"It was the next morning that I realized that I had only exchanged one trouble for another. My husband's anguish at the loss of his paper went to my heart. I could hardly prevent myself from there and then kneeling down at his feet and telling him what I had done. But that again would mean a confession of the past. I came to you that morning in order to understand the full enormity of my offence. From the instant that I grasped it my whole mind was turned to the one thought of getting back my husband's paper. It must still be where Lucas had placed it, for it was concealed before this dreadful woman entered the room. If it had not been for her coming, I should not have known where his hiding-place was. How was I to get into the room? For two days I watched the place, but the door was never left open. Last night I made a last attempt. What I did and how I succeeded, you have already learned. I brought the paper back with me, and thought of destroying it, since I could see no way of returning it without confessing my guilt to my husband. Heavens, I hear his step upon the stair!"
The European Secretary burst excitedly into the room. "Any news, Mr. Holmes, any news?" he cried.
"I have some hopes."
"Ah, thank heaven!" His face became radiant. "The Prime Minister is lunching with me. May he share your hopes? He has nerves of steel, and yet I know that he has hardly slept since this terrible event. Jacobs, will you ask the Prime Minister to come up? As to you, dear, I fear that this is a matter of politics. We will join you in a few minutes in the dining-room."
The Prime Minister's manner was subdued, but I could see by the gleam of his eyes and the twitchings of his bony hands that he shared the excitement of his young colleague.
"I understand that you have something to report, Mr. Holmes?"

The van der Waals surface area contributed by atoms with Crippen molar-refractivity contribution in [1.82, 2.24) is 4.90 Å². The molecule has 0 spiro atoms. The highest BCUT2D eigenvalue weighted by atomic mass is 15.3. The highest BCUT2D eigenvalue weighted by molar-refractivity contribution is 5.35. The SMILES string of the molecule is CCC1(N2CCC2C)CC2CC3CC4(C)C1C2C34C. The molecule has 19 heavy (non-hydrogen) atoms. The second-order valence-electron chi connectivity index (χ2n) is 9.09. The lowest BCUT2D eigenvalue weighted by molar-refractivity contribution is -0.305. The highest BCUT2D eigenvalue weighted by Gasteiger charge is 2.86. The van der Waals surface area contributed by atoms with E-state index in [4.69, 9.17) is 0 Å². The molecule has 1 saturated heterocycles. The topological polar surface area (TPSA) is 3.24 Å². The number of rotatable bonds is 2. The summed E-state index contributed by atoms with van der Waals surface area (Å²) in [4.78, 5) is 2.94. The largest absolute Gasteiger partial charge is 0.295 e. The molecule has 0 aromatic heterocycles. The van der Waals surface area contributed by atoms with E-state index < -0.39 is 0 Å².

"Purely negative as yet," my friend answered. "I have inquired at every point where it might be, and I am sure that there is no danger to be apprehended."
"But that is not enough, Mr. Holmes. We cannot live forever on such a volcano. We must have something definite."
"I am in hopes of getting it. That is why I am here. The more I think of the matter the more convinced I am that the letter has never left this house."
"If it had it would certainly have been public by now."
"But why should anyone take it in order to keep it in his house?"
"I am not convinced that anyone did take it."
"Then how could it leave the despatch-box?"
"I am not convinced that it ever did leave the despatch-box."
"Mr. Holmes, this joking is very ill-timed. You have my assurance that it left the box."
"Have you examined the box since Tuesday morning?"
"No. It was not necessary."
"You may conceivably have overlooked it."
"Impossible, I say."
"But I am not convinced of it. I have known such things to happen. I presume there are other papers there. Well, it may have got mixed with them."
"It was on the top."
"Someone may have shaken the box and displaced it."
"No, no, I had everything out."
"Surely it is easily decided, Hope," said the Premier. "Let us have the despatch-box brought in."
The Secretary rang the bell.
"Jacobs, bring down my despatch-box. This is a farcical waste of time, but still, if nothing else will satisfy you, it shall be done. Thank you, Jacobs, put it here. I have always had the key on my watch-chain. Here are the papers, you see. Letter from Lord Merrow, report from Sir Charles Hardy, memorandum from Belgrade, note on the Russo-German grain taxes, letter from Madrid, note from Lord Flowers——Good heavens! what is this? Lord Bellinger! Lord Bellinger!"
The Premier snatched the blue envelope from his hand.
"Yes, it is it—and the letter is intact. Hope, I congratulate you."
"Thank you! Thank you! What a weight from my heart. But this is inconceivable—impossible. Mr. Holmes, you are a wizard, a sorcerer! How did you know it was there?"
"Because I knew it was nowhere else."
"I cannot believe my eyes!" He ran wildly to the door. "Where is my wife? I must tell her that all is well. Hilda! Hilda!" we heard his voice on the stairs.
The Premier looked at Holmes with twinkling eyes.
"Come, sir," said he. "There is more in this than meets the eye. How came the letter back in the box?"
Holmes turned away smiling from the keen scrutiny of those wonderful eyes.
"We also have our diplomatic secrets," said he and, picking up his hat, he turned to the door.